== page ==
Posted: Monday, February 28, 2022
Romel Somwar, PhD, of Memorial Sloan Kettering Cancer Center, New York, and colleagues generated models of sarcomas bearing NTRK fusions and evaluated their response to molecularly targeted therapy. Published in Cancer Research, this work introduces new tools and insights to improve personalized therapy approaches for these kinase-addicted sarcomas and supports the use of combination therapy to encourage prolonged responses.
“Capicua [CIC]-mediated suppression of negative MAPK pathway regulators was identified as a potential mechanism by which these sarcomas compensate for [NTRK inhibition],” concluded the study authors.
The ETV6-NTRK3 rearrangement is among the most common NTRK fusions that are oncogenic drivers in some sarcomas, such as infantile fibrosarcoma. A patient-derived ETV6-NTRK3–rearranged infantile fibrosarcoma model was employed to assess whether feedback inhibition of the MAPK pathway dampens the therapeutic efficacy of NTRK kinase inhibitors. Consistent with previous findings using RET models, the sarcoma cells appeared to overexpress multiple negative regulators of this MAPK pathway.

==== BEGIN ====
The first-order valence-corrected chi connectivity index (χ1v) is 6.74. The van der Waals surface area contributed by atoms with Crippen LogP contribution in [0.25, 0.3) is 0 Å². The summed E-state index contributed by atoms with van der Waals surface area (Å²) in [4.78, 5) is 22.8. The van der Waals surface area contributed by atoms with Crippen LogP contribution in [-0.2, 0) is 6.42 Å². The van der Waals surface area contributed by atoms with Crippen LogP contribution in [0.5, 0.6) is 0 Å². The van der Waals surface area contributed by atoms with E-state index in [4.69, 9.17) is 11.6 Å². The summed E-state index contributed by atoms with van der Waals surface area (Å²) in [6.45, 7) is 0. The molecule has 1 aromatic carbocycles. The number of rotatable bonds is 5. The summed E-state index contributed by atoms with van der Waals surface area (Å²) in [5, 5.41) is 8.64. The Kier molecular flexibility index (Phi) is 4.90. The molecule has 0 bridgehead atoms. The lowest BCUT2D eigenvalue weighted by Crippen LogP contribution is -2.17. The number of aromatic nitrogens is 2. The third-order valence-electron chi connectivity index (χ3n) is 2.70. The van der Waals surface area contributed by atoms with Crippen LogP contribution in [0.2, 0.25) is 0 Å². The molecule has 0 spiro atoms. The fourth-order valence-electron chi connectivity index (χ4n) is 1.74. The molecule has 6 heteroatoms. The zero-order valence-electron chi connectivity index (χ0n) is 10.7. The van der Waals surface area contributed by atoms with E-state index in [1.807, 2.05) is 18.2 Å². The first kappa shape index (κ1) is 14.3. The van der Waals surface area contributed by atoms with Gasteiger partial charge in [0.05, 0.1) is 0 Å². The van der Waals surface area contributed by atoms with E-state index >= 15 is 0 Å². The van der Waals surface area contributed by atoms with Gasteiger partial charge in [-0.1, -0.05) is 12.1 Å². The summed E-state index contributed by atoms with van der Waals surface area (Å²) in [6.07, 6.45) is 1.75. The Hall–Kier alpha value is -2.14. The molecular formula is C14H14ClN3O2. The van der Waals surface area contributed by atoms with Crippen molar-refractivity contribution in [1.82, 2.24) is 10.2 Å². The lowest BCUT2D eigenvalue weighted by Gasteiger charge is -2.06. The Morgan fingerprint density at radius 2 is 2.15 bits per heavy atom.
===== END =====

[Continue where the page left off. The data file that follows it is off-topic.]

NTRK inhibitors were then selected to determine the sensitivity of sarcoma cells to therapy. Treatment with repotrectinib resulted in NTRK3 inhibition, and cells treated with trametinib, ulixertinib, and repotrectinib appeared to induce rapid suppression of DUSP4 and DUSP6. To determine whether NTRK3 inhibition or the MAPK pathway impacts nuclear traffic of capicua, cytoplasmic and nuclear fractions were isolated after repotrectinib and trametinib treatment. These results suggest that inhibition of P90RSK phosphorylation may be responsible for nuclear capicua accumulation delay.
To further this study, repotrectinib was then combined with the ERK inhibitor SCH772984, the ERK inhibitor ulixertinib, or the MEK inhibitor trametinib to evaluate how these agents impact cell growth. Of note, these drug combinations appeared to demonstrate significant synergy with 17 combinations in SCH772984, 15 in ulixertinib, and 14 in trametinib. Notably, following NTRK inhibition, capicua accumulates in the nucleus simultaneously with a loss of expression of multiple negative regulators of the MAPK pathway.
Disclosure: For full disclosures of the study authors, visit cancerres.aacrjournals.org.